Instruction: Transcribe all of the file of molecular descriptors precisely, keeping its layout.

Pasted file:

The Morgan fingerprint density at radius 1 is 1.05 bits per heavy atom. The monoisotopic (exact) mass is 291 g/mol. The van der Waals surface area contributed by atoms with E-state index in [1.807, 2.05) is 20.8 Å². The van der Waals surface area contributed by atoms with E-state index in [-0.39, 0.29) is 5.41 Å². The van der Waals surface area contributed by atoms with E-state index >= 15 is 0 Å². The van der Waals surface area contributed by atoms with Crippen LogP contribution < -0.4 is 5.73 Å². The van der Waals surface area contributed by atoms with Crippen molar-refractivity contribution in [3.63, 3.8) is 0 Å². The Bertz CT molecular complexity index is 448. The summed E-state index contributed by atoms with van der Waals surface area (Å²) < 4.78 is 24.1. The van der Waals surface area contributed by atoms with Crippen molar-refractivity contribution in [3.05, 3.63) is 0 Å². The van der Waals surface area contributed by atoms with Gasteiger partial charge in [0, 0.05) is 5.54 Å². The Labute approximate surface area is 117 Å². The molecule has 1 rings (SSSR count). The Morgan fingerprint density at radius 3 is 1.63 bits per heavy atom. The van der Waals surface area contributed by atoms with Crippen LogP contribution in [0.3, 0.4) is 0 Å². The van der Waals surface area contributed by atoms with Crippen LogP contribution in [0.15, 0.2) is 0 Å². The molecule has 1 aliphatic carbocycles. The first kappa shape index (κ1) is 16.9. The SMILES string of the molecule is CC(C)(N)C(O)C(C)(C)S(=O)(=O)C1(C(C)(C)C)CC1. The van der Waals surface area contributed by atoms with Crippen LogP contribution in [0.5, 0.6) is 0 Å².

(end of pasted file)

The Morgan fingerprint density at radius 1 is 1.05 bits per heavy atom. The monoisotopic (exact) mass is 291 g/mol. The van der Waals surface area contributed by atoms with E-state index in [1.807, 2.05) is 20.8 Å². The van der Waals surface area contributed by atoms with E-state index in [-0.39, 0.29) is 5.41 Å². The van der Waals surface area contributed by atoms with E-state index >= 15 is 0 Å². The van der Waals surface area contributed by atoms with Crippen LogP contribution < -0.4 is 5.73 Å². The van der Waals surface area contributed by atoms with Crippen molar-refractivity contribution in [3.63, 3.8) is 0 Å². The Bertz CT molecular complexity index is 448. The summed E-state index contributed by atoms with van der Waals surface area (Å²) < 4.78 is 24.1. The van der Waals surface area contributed by atoms with Crippen molar-refractivity contribution in [3.05, 3.63) is 0 Å². The van der Waals surface area contributed by atoms with Gasteiger partial charge in [0, 0.05) is 5.54 Å². The Labute approximate surface area is 117 Å². The molecule has 1 rings (SSSR count). The Morgan fingerprint density at radius 3 is 1.63 bits per heavy atom. The van der Waals surface area contributed by atoms with Crippen LogP contribution in [0.3, 0.4) is 0 Å². The van der Waals surface area contributed by atoms with Crippen LogP contribution in [0.15, 0.2) is 0 Å². The molecule has 1 aliphatic carbocycles. The first kappa shape index (κ1) is 16.9. The SMILES string of the molecule is CC(C)(N)C(O)C(C)(C)S(=O)(=O)C1(C(C)(C)C)CC1. The van der Waals surface area contributed by atoms with Crippen LogP contribution in [0.5, 0.6) is 0 Å².